The extremely popular social media “Facebook,” has become a tool for Pimps seeking to acquire new “girls”.
It began with a “friend” request. “I was just, ‘oh, he’s cute, I’ll accept him,'” a 22-year-old called “Nina”, (a pseudonym), recalls.
Little did then 18-year-old “Nina” know that clicking “accept” would lead her on a road to prostitution for over four years and in several states.
In her senior year of high school, Nina’s mother was tried and convicted of “financial” crimes, and was sentenced to two years in prison. She began looking for male companionship. When one particular man told her online that he was falling for her, they began to talk of marriage, children, and taking trips across the country together.
“He sold me the biggest dream in the world,” she says. “I thought he really did like me and we were going to live this fairy-tale life together.”
They continued to correspond via “Facebook” for about a month. Then, in September, when her friends went off to college, she drove two and one-half hours from her home to meet her suitor.
Her dream was quickly crushed. Very soon after she arrived, he drove her to a street known as a place where prostitutes “hung out”. He dropped her off and told her to “catch dates”.
Having no home life to return to, and finding herself with virtually nowhere to go, she was still determined to cement a relationship with the man she met on the internet. She soon found out that he was a pimp and had several girls working for him. But Nina didn’t lose her resolve to capture the attention of the man she loved, so she agreed to do “tricks” for him.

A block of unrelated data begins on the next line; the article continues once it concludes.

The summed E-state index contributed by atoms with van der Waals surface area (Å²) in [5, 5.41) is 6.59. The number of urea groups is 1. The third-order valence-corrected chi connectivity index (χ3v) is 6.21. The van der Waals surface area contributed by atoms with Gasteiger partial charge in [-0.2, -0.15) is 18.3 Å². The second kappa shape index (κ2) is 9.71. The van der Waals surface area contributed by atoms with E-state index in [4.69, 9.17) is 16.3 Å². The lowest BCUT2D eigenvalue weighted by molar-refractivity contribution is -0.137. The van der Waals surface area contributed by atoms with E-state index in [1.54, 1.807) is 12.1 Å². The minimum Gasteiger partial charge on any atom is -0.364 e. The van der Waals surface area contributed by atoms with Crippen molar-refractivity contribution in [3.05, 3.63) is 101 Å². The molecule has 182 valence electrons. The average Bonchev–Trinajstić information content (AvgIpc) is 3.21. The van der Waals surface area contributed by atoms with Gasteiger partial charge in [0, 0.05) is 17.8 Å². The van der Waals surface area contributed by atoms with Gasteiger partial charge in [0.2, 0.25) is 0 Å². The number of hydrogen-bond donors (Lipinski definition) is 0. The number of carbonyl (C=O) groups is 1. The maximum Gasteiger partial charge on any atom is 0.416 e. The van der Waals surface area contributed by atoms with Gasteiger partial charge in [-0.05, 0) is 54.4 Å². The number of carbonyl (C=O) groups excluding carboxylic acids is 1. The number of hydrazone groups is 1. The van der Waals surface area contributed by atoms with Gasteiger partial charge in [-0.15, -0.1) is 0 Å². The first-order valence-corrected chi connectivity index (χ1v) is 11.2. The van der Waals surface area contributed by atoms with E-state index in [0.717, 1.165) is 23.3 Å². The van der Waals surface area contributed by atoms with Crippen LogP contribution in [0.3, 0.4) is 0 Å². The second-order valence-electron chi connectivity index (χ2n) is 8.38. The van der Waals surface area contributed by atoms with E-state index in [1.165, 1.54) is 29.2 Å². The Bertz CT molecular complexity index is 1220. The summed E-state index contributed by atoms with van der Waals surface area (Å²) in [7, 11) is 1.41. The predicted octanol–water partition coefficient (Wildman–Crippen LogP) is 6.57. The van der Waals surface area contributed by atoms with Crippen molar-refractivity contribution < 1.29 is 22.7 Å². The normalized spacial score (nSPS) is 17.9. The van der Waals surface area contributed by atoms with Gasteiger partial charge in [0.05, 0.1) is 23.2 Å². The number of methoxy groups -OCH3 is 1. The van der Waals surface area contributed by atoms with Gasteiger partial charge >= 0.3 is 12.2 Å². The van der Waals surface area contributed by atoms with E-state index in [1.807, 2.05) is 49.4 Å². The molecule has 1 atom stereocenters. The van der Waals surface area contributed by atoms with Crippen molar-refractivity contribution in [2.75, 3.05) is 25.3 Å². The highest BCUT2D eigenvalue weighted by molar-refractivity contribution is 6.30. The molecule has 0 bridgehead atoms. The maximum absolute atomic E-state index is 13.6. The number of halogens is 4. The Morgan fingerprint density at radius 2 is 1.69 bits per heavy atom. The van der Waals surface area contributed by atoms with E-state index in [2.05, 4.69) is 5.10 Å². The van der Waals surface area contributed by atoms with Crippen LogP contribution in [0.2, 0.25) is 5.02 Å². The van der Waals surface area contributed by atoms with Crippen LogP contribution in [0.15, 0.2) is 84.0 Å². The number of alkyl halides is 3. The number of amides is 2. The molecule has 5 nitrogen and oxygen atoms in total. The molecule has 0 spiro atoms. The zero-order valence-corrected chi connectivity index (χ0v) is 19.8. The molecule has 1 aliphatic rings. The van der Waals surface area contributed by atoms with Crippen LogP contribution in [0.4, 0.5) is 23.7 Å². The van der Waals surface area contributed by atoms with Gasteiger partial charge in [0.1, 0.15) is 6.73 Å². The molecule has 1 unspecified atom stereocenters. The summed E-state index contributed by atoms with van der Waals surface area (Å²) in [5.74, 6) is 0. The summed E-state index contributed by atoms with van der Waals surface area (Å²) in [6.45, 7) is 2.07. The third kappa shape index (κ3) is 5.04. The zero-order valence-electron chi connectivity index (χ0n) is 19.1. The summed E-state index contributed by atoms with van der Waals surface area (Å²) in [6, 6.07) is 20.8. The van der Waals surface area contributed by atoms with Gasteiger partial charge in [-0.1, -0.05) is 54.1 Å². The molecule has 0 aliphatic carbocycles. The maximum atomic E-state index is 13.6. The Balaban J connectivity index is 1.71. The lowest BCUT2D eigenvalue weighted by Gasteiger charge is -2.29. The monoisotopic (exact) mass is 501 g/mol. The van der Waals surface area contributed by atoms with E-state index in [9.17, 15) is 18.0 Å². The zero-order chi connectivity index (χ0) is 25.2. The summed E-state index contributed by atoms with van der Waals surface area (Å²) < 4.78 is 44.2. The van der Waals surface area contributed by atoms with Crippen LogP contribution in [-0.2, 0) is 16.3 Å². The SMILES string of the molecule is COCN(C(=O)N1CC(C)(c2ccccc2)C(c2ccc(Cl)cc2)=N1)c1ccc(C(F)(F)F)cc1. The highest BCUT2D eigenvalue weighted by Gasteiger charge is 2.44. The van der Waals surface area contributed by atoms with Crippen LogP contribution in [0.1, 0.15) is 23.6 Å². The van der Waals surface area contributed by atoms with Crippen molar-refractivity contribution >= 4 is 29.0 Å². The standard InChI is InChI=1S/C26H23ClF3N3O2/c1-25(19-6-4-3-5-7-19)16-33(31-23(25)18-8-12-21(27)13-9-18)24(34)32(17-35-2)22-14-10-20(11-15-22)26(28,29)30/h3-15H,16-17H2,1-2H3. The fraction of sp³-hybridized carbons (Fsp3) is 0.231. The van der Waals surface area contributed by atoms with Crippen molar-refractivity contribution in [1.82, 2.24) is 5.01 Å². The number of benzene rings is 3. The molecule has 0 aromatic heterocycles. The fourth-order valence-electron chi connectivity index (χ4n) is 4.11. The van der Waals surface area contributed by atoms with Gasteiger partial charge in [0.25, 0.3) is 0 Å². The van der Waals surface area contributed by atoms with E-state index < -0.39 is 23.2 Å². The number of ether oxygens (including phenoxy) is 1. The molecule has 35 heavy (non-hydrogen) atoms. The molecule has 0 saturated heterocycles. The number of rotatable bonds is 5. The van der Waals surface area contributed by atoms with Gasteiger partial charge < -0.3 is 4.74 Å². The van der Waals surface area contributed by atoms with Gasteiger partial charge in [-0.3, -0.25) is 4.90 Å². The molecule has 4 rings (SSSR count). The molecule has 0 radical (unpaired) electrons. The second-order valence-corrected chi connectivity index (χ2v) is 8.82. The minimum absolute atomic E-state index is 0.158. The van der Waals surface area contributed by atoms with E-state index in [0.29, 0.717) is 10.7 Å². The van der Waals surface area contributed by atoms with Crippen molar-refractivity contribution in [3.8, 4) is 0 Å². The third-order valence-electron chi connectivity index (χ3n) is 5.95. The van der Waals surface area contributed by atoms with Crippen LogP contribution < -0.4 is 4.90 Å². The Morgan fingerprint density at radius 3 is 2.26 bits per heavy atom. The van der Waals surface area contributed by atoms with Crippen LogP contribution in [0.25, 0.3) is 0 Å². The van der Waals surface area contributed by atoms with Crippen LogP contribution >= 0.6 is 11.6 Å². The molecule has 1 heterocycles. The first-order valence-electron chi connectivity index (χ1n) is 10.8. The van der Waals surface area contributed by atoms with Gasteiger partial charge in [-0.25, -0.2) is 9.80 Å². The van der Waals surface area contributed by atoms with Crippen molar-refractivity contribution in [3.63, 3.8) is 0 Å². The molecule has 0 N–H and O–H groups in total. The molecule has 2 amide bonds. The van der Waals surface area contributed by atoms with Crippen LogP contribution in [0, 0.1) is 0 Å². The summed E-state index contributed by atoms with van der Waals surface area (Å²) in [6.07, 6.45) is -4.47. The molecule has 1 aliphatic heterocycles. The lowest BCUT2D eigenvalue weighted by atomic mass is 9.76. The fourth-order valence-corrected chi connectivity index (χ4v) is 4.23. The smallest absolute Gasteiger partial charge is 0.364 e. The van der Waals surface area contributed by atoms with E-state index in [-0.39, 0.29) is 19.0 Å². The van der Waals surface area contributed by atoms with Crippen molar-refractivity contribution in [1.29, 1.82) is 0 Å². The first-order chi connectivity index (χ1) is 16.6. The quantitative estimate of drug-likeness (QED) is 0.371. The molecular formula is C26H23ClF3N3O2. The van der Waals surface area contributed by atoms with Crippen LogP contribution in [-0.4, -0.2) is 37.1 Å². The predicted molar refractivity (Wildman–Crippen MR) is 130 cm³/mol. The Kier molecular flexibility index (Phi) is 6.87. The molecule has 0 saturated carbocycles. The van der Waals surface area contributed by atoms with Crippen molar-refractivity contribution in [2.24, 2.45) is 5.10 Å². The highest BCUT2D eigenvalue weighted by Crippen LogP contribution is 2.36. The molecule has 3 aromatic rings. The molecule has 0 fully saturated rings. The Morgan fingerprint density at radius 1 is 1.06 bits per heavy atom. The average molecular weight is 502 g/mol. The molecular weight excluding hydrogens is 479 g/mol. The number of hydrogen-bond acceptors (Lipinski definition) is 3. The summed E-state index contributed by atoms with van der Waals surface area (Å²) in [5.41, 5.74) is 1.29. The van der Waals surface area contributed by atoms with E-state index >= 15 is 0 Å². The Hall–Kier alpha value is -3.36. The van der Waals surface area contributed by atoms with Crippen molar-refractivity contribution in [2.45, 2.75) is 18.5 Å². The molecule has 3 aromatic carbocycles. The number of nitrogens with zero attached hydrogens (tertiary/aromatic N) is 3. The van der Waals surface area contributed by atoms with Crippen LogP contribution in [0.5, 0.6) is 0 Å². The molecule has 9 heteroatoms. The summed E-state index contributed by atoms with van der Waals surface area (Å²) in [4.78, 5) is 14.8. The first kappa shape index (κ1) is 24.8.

There are no statistics from law enforcement as to the numbers of young women who are recruited in this fashion. But recent prosecutions and CNN interviews in California, Virginia and Washington have revealed an increasing number of women have been lured using social media.
“Pimps are professional exploiters,” says Andrea Powell, executive director of Fair Girls, an organization that helps victims of sex trafficking. “Often they’re just spamming a whole bunch of girls with messages like, ‘Hey, you look cute. I could be your boyfriend.'”
That’s one way Justin Strom – aka “J-Dirt” –recruited the high-school girls he and his followers trafficked in Alexandria, Va., an affluent suburb on the outskirts of Washington, D.C. For six years, the members of Strom’s “Underground Gangster Crips” gang operated a prostitution ring that ensnared at least eight 16- and 17-year olds, according to court documents.
The girls were expected to ‘service’ 10 customers a night at the going rate of 30 dollars for a 15 minute sexual encounter.
Columnist-The Guardian Express